There’s nothing junior about Cedric O’s job.
As France’s junior minister for the digital economy waits to be renewed in his role, the country’s strategy for all things technology-related has never seemed so important.
The coronavirus not only converted 8m French employees to remote work overnight, it also made virtual consultations with doctors the norm and propelled tracking apps to the top of diaries in government meetings.
True, when a cabinet reshuffle was announced earlier this month, entrepreneurs were disappointed that digital affairs didn’t get their own full-blown ministry. Instead, Cedric O is likely to be renewed into his more restricted existing post as junior minister, or secretary of state, with an announcement due soon.
It’s also true that the 37-year-old has largely failed to get the virus tracking app StopCovid to really take off.
But, according to people close to the French government and O, he has otherwise steered clear of big mistakes in his year and a half on the job. And more importantly, he has won plaudits from founders. The view from entrepreneurs and investors who spoke to Sifted is that O has been an ally to France’s bubbling startups ecosystem, before and through the Covid crisis.
Now, even with his job title unchanged, O’s biggest challenge lies ahead. The former advisor and long-term staffer of Emmanuel Macron will have to make good on his promise that the digital sector would be a key part of France’s upcoming stimulus package.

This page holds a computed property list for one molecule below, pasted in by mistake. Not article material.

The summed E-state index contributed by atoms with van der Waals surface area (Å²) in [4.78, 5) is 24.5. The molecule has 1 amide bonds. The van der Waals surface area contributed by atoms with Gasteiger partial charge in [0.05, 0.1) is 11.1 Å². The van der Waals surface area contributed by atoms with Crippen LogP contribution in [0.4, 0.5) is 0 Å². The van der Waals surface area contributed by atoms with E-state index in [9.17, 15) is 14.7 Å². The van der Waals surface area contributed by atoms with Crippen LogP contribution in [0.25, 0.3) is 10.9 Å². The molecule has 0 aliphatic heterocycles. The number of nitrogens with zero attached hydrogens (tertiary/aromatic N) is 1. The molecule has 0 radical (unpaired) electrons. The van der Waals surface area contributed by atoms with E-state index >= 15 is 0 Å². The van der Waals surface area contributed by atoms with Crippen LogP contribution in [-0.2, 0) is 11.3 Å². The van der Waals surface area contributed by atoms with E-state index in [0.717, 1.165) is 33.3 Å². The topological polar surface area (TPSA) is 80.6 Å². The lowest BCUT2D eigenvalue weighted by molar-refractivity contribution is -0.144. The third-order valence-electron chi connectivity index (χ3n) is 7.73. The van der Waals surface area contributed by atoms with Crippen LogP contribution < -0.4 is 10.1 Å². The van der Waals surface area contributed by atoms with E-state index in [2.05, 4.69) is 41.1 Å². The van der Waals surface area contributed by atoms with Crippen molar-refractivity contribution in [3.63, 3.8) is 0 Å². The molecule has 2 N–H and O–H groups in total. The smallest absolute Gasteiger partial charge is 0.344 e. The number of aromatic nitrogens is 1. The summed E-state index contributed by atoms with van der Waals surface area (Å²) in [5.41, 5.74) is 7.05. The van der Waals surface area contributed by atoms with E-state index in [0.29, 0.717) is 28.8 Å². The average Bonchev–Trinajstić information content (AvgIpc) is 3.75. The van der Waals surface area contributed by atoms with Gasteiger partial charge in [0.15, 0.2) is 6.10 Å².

As the government drafts those plans, to be presented later this summer, the country’s tech ecosystem has its eyes peeled for whether building a “startup nation” remains at the heart of Macron’s presidency. And making that happen will fall on O’s shoulders.
Macron’s money man
With O’s rather discrete style, it took a while for the business school graduate to get attention from French people for something other than his one letter surname (his father is South-Korean).
In Macron’s entourage though, Cedric O has been a familiar face for many years.
About a decade before Macron was elected president, O was already part of a team of political boy wonders revolving around Dominique Strauss-Kahn, who at one point was seen as a potential presidential candidate. That group almost entirely moved on to support Macron’s launch into the presidential race.
When Macron ran for office, O played a key role as his treasurer, at a time when newly founded political party En Marche needed to raise money as well as drum up support.
What about startups?
Macron kept O on as an advisor after the 2017 election, working in the shadows to feed into France’s positions on digital alongside then-junior minister Mounir Mahjoubi. There, O contributed to France’s push into doing more to promote local innovation and startups with foreign investors, building ties with the startup community.
He was instrumental in helping Macron gain his tech-friendly credentials, first as economy minister, on roadshows with VCs and at events like the Las Vegas Consumer Electronics Show. From 2014, France made a push to rent booths there for startups and promote the “French Tech” label.